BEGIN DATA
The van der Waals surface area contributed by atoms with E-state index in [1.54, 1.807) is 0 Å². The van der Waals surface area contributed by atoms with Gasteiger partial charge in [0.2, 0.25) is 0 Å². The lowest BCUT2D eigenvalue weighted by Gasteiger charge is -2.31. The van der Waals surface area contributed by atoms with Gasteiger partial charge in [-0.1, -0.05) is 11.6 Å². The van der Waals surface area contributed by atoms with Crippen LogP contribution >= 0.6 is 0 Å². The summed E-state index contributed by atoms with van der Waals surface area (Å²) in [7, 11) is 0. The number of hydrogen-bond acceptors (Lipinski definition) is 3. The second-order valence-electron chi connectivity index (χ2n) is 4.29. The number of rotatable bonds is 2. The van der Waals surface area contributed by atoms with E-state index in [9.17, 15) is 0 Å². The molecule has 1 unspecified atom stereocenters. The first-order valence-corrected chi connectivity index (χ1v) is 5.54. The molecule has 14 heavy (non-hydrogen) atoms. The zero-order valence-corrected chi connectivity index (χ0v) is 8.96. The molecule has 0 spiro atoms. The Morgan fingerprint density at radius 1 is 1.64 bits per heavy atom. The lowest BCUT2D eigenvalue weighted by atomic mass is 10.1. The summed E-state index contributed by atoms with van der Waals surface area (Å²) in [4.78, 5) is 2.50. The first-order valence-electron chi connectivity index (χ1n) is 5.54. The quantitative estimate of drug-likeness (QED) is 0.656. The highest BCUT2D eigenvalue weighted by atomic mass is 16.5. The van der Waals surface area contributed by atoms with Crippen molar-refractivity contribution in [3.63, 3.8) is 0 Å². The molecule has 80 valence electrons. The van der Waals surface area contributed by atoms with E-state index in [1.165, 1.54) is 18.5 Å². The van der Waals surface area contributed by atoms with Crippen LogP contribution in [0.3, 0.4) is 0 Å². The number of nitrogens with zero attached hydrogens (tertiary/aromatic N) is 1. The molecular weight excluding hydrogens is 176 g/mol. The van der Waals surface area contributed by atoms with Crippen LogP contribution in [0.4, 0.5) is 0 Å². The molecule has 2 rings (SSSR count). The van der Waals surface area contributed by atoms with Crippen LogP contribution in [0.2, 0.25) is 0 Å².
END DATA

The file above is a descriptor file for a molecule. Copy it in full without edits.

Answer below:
The van der Waals surface area contributed by atoms with E-state index in [1.54, 1.807) is 0 Å². The van der Waals surface area contributed by atoms with Gasteiger partial charge in [0.2, 0.25) is 0 Å². The lowest BCUT2D eigenvalue weighted by Gasteiger charge is -2.31. The van der Waals surface area contributed by atoms with Gasteiger partial charge in [-0.1, -0.05) is 11.6 Å². The van der Waals surface area contributed by atoms with Crippen LogP contribution >= 0.6 is 0 Å². The summed E-state index contributed by atoms with van der Waals surface area (Å²) in [7, 11) is 0. The number of hydrogen-bond acceptors (Lipinski definition) is 3. The second-order valence-electron chi connectivity index (χ2n) is 4.29. The number of rotatable bonds is 2. The van der Waals surface area contributed by atoms with E-state index in [9.17, 15) is 0 Å². The molecule has 1 unspecified atom stereocenters. The first-order valence-corrected chi connectivity index (χ1v) is 5.54. The molecule has 14 heavy (non-hydrogen) atoms. The zero-order valence-corrected chi connectivity index (χ0v) is 8.96. The molecule has 0 spiro atoms. The Morgan fingerprint density at radius 1 is 1.64 bits per heavy atom. The lowest BCUT2D eigenvalue weighted by atomic mass is 10.1. The summed E-state index contributed by atoms with van der Waals surface area (Å²) in [4.78, 5) is 2.50. The first-order valence-electron chi connectivity index (χ1n) is 5.54. The quantitative estimate of drug-likeness (QED) is 0.656. The highest BCUT2D eigenvalue weighted by atomic mass is 16.5. The van der Waals surface area contributed by atoms with Crippen molar-refractivity contribution in [3.63, 3.8) is 0 Å². The molecule has 80 valence electrons. The van der Waals surface area contributed by atoms with E-state index in [1.165, 1.54) is 18.5 Å². The van der Waals surface area contributed by atoms with Crippen LogP contribution in [0.3, 0.4) is 0 Å². The number of nitrogens with zero attached hydrogens (tertiary/aromatic N) is 1. The molecular weight excluding hydrogens is 176 g/mol. The van der Waals surface area contributed by atoms with Crippen LogP contribution in [0.4, 0.5) is 0 Å². The molecule has 2 rings (SSSR count). The van der Waals surface area contributed by atoms with Crippen LogP contribution in [0.2, 0.25) is 0 Å².